“Like civil suits, criminal investigations take the President's focus away from his or her responsibilities to the people. And a President who is concerned about an ongoing criminal investigation is almost inevitably going to do a worse job as President,” Kavanaugh wrote.

Kavanaugh further opined, “In particular, Congress might consider a law exempting a President — while in office — from criminal prosecution and investigation, including from questioning by criminal prosecutors or defense counsel... The indictment and trial of a sitting President, moreover, would cripple the federal government, rendering it unable to function with credibility.”

Some legal scholars orate that it is utterly ludicrous that investigators or prosecutors cannot even question anyone who is highly suspect of criminal activity – irrespective of what office they hold. Kavanaugh’s opinion in this regard is arguably reckless, and it borders on lunacy. The Office of President of the United States is less a position of authority, and more a position of responsibility.

Lunacy has no place on the United States Supreme Court.

The very statement by Brett Kavanaugh that a sitting president should be exempt from mere questioning by prosecutors places the President of the United States above the law, making the person who occupies the office a King, free to recklessly disregard the law or public policy.  It appears that Mr. Kavanaugh’s opinions hold a pronouncement that the president is a king.

The World just witnessed Trump nearly agreeing to hand over former United States diplomats and ambassadors to Russia, to face corrupt proceedings that would result in either life imprisonment or death.

It raises cynicism as to why Trump selected Brett Kavanaugh as his nominee to the Supreme Court.  He is the single pick that would likely protect Trump from any criminal prosecution.  With a justice like Mr. Kavanaugh on the Supreme Court, the president might just hold such unfettered powers as an unaccountable king.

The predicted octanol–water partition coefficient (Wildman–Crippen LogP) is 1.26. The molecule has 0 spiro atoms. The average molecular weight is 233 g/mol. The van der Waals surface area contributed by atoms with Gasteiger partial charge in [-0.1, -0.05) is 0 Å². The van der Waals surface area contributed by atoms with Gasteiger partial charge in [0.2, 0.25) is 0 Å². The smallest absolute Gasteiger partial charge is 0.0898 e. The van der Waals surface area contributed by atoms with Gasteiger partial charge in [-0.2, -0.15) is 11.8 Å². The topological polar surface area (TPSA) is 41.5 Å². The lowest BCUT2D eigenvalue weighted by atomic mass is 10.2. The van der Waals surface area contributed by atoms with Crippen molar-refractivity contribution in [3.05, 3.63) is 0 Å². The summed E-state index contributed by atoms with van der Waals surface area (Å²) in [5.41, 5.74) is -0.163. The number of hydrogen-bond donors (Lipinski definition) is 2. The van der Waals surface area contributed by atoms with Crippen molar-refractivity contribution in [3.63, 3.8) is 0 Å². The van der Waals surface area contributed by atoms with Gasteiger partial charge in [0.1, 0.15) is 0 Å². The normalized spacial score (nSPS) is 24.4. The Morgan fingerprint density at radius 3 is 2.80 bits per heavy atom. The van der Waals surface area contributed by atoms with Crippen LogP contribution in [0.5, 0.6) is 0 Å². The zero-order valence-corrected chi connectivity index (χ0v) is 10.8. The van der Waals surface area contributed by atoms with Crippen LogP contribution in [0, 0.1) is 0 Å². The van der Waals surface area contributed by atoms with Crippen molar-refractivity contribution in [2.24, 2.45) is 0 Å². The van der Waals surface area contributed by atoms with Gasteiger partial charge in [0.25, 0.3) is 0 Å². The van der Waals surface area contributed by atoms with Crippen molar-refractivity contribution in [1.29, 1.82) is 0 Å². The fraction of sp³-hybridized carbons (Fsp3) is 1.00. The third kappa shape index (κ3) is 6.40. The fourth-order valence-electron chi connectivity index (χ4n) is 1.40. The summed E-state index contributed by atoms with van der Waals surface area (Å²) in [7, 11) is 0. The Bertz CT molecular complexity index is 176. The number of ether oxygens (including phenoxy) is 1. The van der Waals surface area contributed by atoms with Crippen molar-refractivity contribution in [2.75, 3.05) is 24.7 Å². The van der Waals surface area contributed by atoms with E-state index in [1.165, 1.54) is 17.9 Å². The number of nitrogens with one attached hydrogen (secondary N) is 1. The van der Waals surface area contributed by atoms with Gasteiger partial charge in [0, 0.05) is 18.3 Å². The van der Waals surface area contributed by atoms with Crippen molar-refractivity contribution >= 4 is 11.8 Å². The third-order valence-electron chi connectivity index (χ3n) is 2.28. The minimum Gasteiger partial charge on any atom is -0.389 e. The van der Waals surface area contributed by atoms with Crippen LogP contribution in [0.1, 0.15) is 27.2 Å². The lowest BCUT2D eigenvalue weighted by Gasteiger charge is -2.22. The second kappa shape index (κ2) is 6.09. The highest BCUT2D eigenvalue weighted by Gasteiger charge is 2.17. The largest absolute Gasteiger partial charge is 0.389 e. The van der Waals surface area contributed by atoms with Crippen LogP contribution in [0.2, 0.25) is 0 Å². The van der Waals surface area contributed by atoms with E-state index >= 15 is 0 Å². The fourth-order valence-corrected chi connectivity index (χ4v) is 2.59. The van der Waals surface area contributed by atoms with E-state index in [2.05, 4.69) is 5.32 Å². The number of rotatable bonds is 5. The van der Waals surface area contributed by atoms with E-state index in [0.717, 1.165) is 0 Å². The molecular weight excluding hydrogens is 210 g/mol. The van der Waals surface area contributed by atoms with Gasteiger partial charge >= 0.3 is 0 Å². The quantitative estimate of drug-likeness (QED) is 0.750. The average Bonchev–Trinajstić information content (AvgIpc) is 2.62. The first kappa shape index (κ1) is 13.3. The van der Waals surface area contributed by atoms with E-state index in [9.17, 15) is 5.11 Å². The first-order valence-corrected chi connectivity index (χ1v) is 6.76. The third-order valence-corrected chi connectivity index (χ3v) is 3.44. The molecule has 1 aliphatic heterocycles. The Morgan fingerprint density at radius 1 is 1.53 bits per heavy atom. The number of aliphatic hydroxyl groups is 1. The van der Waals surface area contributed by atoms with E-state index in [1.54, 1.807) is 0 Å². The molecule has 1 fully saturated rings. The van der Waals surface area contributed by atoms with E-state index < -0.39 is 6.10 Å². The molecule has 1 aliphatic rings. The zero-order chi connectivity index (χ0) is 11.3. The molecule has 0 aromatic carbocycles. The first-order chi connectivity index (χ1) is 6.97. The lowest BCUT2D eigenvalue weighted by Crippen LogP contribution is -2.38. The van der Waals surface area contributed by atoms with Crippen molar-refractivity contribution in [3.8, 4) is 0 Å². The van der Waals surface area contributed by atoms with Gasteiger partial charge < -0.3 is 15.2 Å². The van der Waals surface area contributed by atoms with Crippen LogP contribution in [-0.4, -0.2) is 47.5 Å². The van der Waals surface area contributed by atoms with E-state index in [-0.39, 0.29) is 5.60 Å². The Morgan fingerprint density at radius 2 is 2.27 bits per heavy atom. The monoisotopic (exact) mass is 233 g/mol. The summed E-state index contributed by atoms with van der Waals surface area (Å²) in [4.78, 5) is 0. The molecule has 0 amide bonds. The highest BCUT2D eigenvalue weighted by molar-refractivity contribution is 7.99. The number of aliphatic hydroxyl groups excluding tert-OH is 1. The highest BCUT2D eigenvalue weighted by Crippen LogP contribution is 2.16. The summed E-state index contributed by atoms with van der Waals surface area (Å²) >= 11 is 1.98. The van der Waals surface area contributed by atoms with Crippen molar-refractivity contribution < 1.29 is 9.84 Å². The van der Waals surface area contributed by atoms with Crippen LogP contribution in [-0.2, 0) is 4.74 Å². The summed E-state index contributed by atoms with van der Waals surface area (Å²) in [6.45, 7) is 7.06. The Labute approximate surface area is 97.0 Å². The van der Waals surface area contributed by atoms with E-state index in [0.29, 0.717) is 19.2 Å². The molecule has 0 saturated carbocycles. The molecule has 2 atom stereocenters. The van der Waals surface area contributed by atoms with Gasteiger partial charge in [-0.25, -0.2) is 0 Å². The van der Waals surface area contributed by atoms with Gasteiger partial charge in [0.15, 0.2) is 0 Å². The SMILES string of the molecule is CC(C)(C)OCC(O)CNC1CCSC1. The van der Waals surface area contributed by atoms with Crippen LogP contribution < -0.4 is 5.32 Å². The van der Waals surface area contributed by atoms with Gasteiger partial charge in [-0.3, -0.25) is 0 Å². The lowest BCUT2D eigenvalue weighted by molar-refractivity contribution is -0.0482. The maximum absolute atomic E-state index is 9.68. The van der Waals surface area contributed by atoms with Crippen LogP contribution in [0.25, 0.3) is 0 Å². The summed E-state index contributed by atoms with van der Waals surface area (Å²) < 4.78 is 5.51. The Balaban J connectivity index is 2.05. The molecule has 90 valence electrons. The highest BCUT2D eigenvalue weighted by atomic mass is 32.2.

Kavanaugh’s nomination was vetted and approved by the Federalist Society, which is a powerful group of conservative lawyers intent on reshaping government.  Membership on the Federalist Society list holds a perquisite that a candidate must be prepared to overrule Roe v. Wade.

Kavanaugh’s nomination replaces one white, Catholic, male, Ivy League, straight, appellate judge, with another, neither adding nor subtracting diversity from a Court where women, disabled, racial minorities, LGBTQ, non-Ivy-League graduates, and all other religious faiths are functionally unrepresented.

Americans United is on record stating that Kavanaugh’s record demonstrates that he would likely undermine religious freedom in a number of ways.  Religious freedom is one of the bedrocks of the American democracy and is explicitly protected in the United States Constitution.

There is reasonable question that Kavanaugh would grant religious exemptions to businesses and nonprofit organizations – even where the exemption could cause real harm to other people.

In his dissenting opinion in Priests for Life v. U.S. Department of Health and Human Services, Kavanaugh argued that employers could cite religious beliefs to obstruct their employees’ access to contraception.  Kavanaugh’s dissent suggests that he would permit the government to grant religious exemptions in future Supreme Court cases even if they result in the denial of health care or discrimination against women, disabled, LGBTQ people, or religious minorities.  With Kavanaugh on the Supreme Court, the court could weaponize religious freedom from its intent to protect religion into a weapon to harm others.  This approaches the religious powers and abuses that are inherent in Sharia Law, and are an abomination to the United States Constitution.

Kavanaugh arrogantly criticizes fifty years of Supreme Court rulings that prohibit public schools from sponsoring prayer.  His pattern of criticizing experienced seated justices with centuries of combined legal experience is concerning.

Kavanaugh is the embodiment of the Republican legal establishment: an Ivy Leaguer who worked for the justice he has been nominated to replace, investigated a Democratic president, served in a Republican White House, was appointed a very young and inexperienced justice on the DC Circuit Court of Appeals.

Kavanaugh’s confirmation to the United State Supreme Court could be among the most consequential in history.

The very survival of our democracy depends upon citizens picking up their phone and calling their Unite States Senator to express their opinion on the confirmation of Mr. Kavanaugh to the Supreme Court.

For good or bad, Kavanaugh’s confirmation will have a profound change on the United States for generations.

- David J. Koch

- (No relationship whatsoever to David H. Koch or the Koch Brothers)

- Twitter - @stainonamerica